• noun In botany, any small pointed marginal lobe, especially of a leaf: in mosses applied to the delicate fringe of processes about the mouth of the capsule, collectively known as the peristome. See peristome, Musci, and cuts under cilium and Dicranum.
  • noun Any projection corresponding to or resembling the tooth of an animal in shape, position, or office; a small, narrow, projecting piece, usually one of a set.
  • noun One of the tines or prongs of a fork.
  • noun One of the sharp wires of a carding-instrument.
  • noun One of a series of projections on the edge of a wheel which catch on corresponding parts of a wheel or other body; a cog. See cut under pinion.
  • noun plural In a rose-cut diamond, the lower zone of facets. They form a truncated cone-shaped base for the crown.
  • noun In veneering, the roughness made by the toothing-plane on the surfaces to be glued together to afford a good hold for the glue.
  • noun Figuratively, a fang; the sharp or distressing part of anything.
  • noun Palate; relish; taste, literally or figuratively. Compare a sweet tooth, below.
  • noun Keep; maintenance.
  • noun To one's face; openly.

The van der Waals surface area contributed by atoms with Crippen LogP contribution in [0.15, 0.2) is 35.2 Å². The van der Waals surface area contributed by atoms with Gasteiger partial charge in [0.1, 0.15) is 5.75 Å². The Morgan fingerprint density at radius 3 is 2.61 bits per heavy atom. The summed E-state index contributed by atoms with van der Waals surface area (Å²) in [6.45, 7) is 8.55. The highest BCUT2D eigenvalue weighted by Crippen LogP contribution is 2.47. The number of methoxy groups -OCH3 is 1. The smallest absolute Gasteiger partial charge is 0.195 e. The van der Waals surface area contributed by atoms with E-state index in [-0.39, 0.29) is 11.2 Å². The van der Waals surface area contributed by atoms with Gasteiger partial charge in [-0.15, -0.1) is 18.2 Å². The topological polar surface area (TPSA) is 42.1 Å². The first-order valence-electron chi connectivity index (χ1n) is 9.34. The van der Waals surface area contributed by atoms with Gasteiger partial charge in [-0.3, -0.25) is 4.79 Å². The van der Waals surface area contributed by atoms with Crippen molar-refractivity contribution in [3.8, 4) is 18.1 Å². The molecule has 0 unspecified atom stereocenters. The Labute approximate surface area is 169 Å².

• noun Straight against: noting direction: as, to walk in the teeth of the wind.
  • noun In the face or presence of; before.
  • noun The processes or serration of the mandibles of any insect, as a stag-beetle.

from the GNU version of the Collaborative International Dictionary of English.

  • transitive verb To furnish with teeth.
  • transitive verb To indent; to jag.
  • transitive verb To lock into each other. See Tooth, n., 4.
  • noun (Anat.) One of the hard, bony appendages which are borne on the jaws, or on other bones in the walls of the mouth or pharynx of most vertebrates, and which usually aid in the prehension and mastication of food.
  • noun Fig.: Taste; palate.
  • noun Any projection corresponding to the tooth of an animal, in shape, position, or office.
  • noun A projecting member resembling a tenon, but fitting into a mortise that is only sunk, not pierced through.
  • noun One of several steps, or offsets, in a tusk. See Tusk.


from The American Heritage® Dictionary of the English Language, 4th Edition

[Middle English, from Old English tōth; see dent- in Indo-European roots.]

from Wiktionary, Creative Commons Attribution/Share-Alike License